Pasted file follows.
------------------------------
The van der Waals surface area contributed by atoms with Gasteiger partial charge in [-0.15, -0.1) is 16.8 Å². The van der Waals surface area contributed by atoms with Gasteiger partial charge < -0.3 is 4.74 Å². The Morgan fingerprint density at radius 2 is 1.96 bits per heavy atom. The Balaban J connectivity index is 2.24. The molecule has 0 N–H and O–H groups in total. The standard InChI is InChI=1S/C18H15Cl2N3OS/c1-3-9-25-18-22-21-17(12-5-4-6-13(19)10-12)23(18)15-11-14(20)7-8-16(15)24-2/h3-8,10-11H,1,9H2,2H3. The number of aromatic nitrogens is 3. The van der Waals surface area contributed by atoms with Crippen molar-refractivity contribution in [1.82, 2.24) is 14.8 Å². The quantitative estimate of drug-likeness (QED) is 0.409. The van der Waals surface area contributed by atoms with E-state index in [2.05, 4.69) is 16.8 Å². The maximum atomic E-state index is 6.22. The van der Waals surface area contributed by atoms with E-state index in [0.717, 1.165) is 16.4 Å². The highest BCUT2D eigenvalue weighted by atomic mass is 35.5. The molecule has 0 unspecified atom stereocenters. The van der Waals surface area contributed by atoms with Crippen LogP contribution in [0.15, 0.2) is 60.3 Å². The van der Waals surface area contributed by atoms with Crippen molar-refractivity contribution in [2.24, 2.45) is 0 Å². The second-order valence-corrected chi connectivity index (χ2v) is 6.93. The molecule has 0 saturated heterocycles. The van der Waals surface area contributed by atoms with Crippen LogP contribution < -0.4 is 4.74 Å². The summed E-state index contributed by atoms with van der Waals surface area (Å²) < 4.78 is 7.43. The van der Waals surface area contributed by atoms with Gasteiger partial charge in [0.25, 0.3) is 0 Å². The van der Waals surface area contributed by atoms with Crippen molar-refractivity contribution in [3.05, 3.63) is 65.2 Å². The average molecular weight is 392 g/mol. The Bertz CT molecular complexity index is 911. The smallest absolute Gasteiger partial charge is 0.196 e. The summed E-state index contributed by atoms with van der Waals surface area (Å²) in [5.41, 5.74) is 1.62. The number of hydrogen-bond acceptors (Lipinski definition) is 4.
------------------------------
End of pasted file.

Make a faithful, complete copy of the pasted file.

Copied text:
The van der Waals surface area contributed by atoms with Gasteiger partial charge in [-0.15, -0.1) is 16.8 Å². The van der Waals surface area contributed by atoms with Gasteiger partial charge < -0.3 is 4.74 Å². The Morgan fingerprint density at radius 2 is 1.96 bits per heavy atom. The Balaban J connectivity index is 2.24. The molecule has 0 N–H and O–H groups in total. The standard InChI is InChI=1S/C18H15Cl2N3OS/c1-3-9-25-18-22-21-17(12-5-4-6-13(19)10-12)23(18)15-11-14(20)7-8-16(15)24-2/h3-8,10-11H,1,9H2,2H3. The number of aromatic nitrogens is 3. The van der Waals surface area contributed by atoms with Crippen molar-refractivity contribution in [1.82, 2.24) is 14.8 Å². The quantitative estimate of drug-likeness (QED) is 0.409. The van der Waals surface area contributed by atoms with E-state index in [2.05, 4.69) is 16.8 Å². The maximum atomic E-state index is 6.22. The van der Waals surface area contributed by atoms with E-state index in [0.717, 1.165) is 16.4 Å². The highest BCUT2D eigenvalue weighted by atomic mass is 35.5. The molecule has 0 unspecified atom stereocenters. The van der Waals surface area contributed by atoms with Crippen LogP contribution in [0.15, 0.2) is 60.3 Å². The van der Waals surface area contributed by atoms with Crippen molar-refractivity contribution in [2.24, 2.45) is 0 Å². The second-order valence-corrected chi connectivity index (χ2v) is 6.93. The molecule has 0 saturated heterocycles. The van der Waals surface area contributed by atoms with Crippen LogP contribution < -0.4 is 4.74 Å². The summed E-state index contributed by atoms with van der Waals surface area (Å²) < 4.78 is 7.43. The van der Waals surface area contributed by atoms with Gasteiger partial charge in [0.25, 0.3) is 0 Å². The van der Waals surface area contributed by atoms with Crippen molar-refractivity contribution in [3.05, 3.63) is 65.2 Å². The average molecular weight is 392 g/mol. The Bertz CT molecular complexity index is 911. The smallest absolute Gasteiger partial charge is 0.196 e. The summed E-state index contributed by atoms with van der Waals surface area (Å²) in [5.41, 5.74) is 1.62. The number of hydrogen-bond acceptors (Lipinski definition) is 4.